Go over voting tech, logistics, experts tell INEC
The Independent National Electoral Commission (INEC) has been advised to go back to the drawing board on the Bimodal Voter Accreditation System (BVAS) and other logistics challenges witnessed during the just-concluded Anambra gubernatorial election.
The BVAS, a device that enables human recognition through biometric verification mechanism, using fingerprint and facial recognition, was piloted in the Isoko South 1 State Constituency bye-election in Delta State before its deployment for the Anambra election on November 6.
Following the glitches witnessed during the Anambra election, the INEC has been urged to go over the technology in order to adequately prepare itself for future elections.
Jibrin Ibrahim, senior fellow, Centre for Democracy and Development (CDD), says INEC must strive to address hiccups associated with the use of the BVAS towards conducting future credible elections in Nigeria, especially since the technology was central to that.
“INEC has to improve on technology and deployment skills. You cannot keep having these hitches each time you are deploying a new technology,” Ibrahim states.
Sam Amadi, an election analyst that monitored the Anambra governorship election, says apart from the late arrival of election materials and poll officials, the BVAS disenfranchised hundreds of eligible voters and slowed down voting process in several LGAs monitored.
According to Amadi, “As was experienced with the card reader at its inception stage, we are confident that INEC will seek solutions to the identified challenges with the device.
“However, INEC must take immediate measures to enhance the infrastructure behind the technology and ensure adequate training for ad-hoc staff on the efficient use of the device going forward,”
Kunle Okunade, a political analyst, says despite the deficiencies witnessed during the election, it is still a very good mechanism to check electoral fraud and manipulation.
He however notes that the system gave credibility to the process at the election, noting, “What I will urge the INEC on is to ensure its effectiveness in our subsequent elections. It is also to train the ad-hoc staff early on how to operate it for efficiency and smooth electoral process.”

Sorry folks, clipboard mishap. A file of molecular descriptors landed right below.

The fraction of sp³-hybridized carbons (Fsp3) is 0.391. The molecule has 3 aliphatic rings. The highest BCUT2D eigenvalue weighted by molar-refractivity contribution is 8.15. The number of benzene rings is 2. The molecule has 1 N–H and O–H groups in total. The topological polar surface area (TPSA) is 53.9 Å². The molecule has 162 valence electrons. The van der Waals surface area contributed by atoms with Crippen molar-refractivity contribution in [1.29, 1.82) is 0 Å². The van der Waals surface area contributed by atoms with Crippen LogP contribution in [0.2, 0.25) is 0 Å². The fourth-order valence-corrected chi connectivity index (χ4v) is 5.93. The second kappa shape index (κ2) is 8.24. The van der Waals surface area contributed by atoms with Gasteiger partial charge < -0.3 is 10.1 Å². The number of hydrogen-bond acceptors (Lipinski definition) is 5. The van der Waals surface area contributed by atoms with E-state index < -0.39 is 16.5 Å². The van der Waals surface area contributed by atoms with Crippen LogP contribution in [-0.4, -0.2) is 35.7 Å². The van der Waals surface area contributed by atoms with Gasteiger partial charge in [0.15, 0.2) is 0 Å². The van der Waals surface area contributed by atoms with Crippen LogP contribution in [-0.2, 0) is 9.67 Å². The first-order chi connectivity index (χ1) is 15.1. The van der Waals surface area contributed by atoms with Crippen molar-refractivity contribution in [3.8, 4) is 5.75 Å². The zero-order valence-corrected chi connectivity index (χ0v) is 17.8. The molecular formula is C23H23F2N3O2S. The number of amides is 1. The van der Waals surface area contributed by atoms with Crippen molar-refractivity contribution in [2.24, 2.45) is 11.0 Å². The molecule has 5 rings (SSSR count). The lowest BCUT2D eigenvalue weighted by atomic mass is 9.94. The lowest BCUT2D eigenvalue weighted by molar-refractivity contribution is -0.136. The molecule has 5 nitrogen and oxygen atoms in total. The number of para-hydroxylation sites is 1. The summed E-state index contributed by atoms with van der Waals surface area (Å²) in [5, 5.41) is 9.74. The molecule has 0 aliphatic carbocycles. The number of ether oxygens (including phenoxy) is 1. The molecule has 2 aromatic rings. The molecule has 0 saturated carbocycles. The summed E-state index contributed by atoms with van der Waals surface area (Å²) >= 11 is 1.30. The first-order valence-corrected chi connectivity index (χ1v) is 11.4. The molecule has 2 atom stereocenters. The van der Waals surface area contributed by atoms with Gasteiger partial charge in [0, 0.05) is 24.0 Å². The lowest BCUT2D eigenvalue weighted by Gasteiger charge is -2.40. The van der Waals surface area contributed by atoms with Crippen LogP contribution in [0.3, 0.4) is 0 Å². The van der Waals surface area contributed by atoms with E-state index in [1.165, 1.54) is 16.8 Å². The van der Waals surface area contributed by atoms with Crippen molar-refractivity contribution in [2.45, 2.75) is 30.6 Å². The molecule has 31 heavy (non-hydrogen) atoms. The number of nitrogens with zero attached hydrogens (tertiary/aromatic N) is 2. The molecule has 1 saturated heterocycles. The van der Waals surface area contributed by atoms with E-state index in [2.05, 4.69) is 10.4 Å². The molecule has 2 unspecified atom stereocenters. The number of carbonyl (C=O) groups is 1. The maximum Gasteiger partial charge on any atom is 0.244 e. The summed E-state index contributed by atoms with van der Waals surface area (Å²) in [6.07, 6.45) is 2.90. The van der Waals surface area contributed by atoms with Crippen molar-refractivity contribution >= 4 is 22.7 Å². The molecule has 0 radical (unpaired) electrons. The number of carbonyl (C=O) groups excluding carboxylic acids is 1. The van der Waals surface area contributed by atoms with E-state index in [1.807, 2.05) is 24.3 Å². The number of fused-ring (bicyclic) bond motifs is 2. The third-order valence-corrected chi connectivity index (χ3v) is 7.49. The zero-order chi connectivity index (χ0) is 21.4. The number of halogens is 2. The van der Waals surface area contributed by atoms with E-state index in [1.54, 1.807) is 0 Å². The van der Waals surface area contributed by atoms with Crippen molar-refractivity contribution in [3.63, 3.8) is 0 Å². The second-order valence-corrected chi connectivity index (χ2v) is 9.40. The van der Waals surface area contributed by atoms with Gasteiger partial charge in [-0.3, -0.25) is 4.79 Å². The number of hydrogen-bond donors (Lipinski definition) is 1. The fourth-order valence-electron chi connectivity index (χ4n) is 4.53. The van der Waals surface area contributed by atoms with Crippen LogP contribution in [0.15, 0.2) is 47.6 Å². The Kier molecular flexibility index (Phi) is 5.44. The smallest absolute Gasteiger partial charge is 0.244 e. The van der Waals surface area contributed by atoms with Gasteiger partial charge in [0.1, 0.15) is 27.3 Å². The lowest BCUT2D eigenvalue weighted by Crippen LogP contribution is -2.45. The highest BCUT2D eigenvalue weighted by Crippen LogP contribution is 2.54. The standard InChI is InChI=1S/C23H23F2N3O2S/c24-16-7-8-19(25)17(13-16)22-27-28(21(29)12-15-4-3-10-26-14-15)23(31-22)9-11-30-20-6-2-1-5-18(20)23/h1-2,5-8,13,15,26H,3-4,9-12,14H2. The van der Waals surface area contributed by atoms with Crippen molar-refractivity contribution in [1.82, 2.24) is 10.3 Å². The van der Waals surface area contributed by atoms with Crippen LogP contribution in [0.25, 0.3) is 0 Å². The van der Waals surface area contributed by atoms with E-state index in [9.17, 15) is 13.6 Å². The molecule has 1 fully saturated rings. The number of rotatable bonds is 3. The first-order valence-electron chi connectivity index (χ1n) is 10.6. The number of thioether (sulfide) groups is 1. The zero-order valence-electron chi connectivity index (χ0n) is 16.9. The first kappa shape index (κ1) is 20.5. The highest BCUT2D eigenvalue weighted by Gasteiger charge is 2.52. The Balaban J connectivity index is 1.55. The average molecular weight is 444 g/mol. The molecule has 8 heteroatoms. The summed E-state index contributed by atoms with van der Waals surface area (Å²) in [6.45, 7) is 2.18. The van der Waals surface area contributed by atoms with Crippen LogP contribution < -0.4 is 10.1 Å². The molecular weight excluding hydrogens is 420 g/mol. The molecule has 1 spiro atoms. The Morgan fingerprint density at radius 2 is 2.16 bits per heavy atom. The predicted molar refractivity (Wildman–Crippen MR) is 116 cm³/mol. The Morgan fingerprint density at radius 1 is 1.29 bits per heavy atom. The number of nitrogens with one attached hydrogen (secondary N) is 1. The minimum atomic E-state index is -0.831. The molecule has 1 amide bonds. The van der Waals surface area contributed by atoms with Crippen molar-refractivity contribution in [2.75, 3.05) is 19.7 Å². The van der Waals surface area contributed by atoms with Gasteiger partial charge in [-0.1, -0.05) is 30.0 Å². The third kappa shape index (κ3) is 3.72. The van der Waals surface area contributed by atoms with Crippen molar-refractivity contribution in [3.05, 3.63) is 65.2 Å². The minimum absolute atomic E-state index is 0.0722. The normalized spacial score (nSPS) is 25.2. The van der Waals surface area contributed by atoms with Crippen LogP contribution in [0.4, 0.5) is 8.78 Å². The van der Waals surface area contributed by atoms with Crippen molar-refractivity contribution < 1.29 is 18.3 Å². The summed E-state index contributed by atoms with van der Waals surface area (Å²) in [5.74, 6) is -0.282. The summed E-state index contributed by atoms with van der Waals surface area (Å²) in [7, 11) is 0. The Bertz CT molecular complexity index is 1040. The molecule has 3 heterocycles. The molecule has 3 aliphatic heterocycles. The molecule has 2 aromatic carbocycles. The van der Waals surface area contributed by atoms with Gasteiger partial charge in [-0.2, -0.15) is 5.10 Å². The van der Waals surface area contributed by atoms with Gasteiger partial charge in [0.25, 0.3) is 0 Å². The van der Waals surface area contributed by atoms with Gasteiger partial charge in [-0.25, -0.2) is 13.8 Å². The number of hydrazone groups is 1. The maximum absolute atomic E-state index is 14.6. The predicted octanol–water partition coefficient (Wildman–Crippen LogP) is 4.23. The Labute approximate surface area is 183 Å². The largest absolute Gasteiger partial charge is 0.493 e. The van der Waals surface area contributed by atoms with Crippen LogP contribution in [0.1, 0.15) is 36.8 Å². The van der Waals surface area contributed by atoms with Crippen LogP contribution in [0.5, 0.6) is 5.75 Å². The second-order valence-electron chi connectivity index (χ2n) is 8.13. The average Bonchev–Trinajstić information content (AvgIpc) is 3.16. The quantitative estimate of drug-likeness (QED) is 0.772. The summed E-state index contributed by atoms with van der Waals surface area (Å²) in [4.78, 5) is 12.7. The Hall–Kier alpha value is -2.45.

Observers also advise INEC to check the slow pace of transmission of results to the INEC Results Viewing (IReV) portal, adding that the successful deployment of the device in many polling units demonstrates its utility and reliability.
The governorship candidate of the All Progressive Grand Alliance (APGA) and now winner of the election, Charles Chukwuma Soludo, described the BVAS as a complete failure.
“The fundamental thing is that the technology collapsed. This BVAS technology is a complete failure. If it could still be rectified, that would be in minutes or hours to come and by 12:30pm voting is yet to start in many polling units,” the APGA candidate told journalists on the day of the poll when he went to vote.
Festus Okoye, INEC national commissioner and chairman, Information and Voter Education Committee, said the Commission would carry out an in-depth examination of the system, review reports from accredited observers and the media and respond to all identified challenges ahead of the next major Area Council election in the Federal Capital Territory (FCT), holding on February 12, 2022.
“We shall again test run the system in the bye-election (s) that may arise before then. The Commission remains convinced that despite some glitches experienced in Anambra State governorship election, the deployment of technology in elections is better than the best manual process,” he said.
Though a laudable idea that opened a new chapter in the conduct of election in Nigeria, the reported malfunction of the BVAS in most polling units in the Anambra governorship election has raised concerns about the reliability of the device.
The just concluded Anambra governorship election has indicated that the INEC has to go back to the drawing board.
The system performed two functions on Election Day, which are to be replicated in future polls, including the 2023 general election.
First is the accreditation of voters using both the fingerprint and facial authentication, and the second, it snaps the polling unit level result sheets and uploads them in real-time to the INEC Result Viewing (IReV) portal.
Nkwachukwu Orji, INEC resident electoral commissioner in Anambra, had explained that the extension of voting on November 6 was due to field reports that voters have had problems with accreditation.
He said the Commission had to investigate the reason the accreditation device, BVAS, had worked perfectly in some polling units, but not in others.
“In some of the cases, it would seem that this resulted from software glitches. Our technicians have already built an update to the device software to prevent further challenges. The update is currently being installed in the concerned BVAS and we request voters, candidates and agents to be patient and allow our technical staff to solve the problem,” he said.
According to Orji, “The Commission wishes to reiterate that in cases of sustained malfunction of the BVAS, the Presiding Officer must inform the voters and polling agents that accreditation and voting for the affected polling unit shall continue tomorrow or at another time determined by the Commission.
“With this extension of time and the recommencement of accreditation where the BVAS consistently malfunctions, the Commission assures that no voter will be disenfranchised.”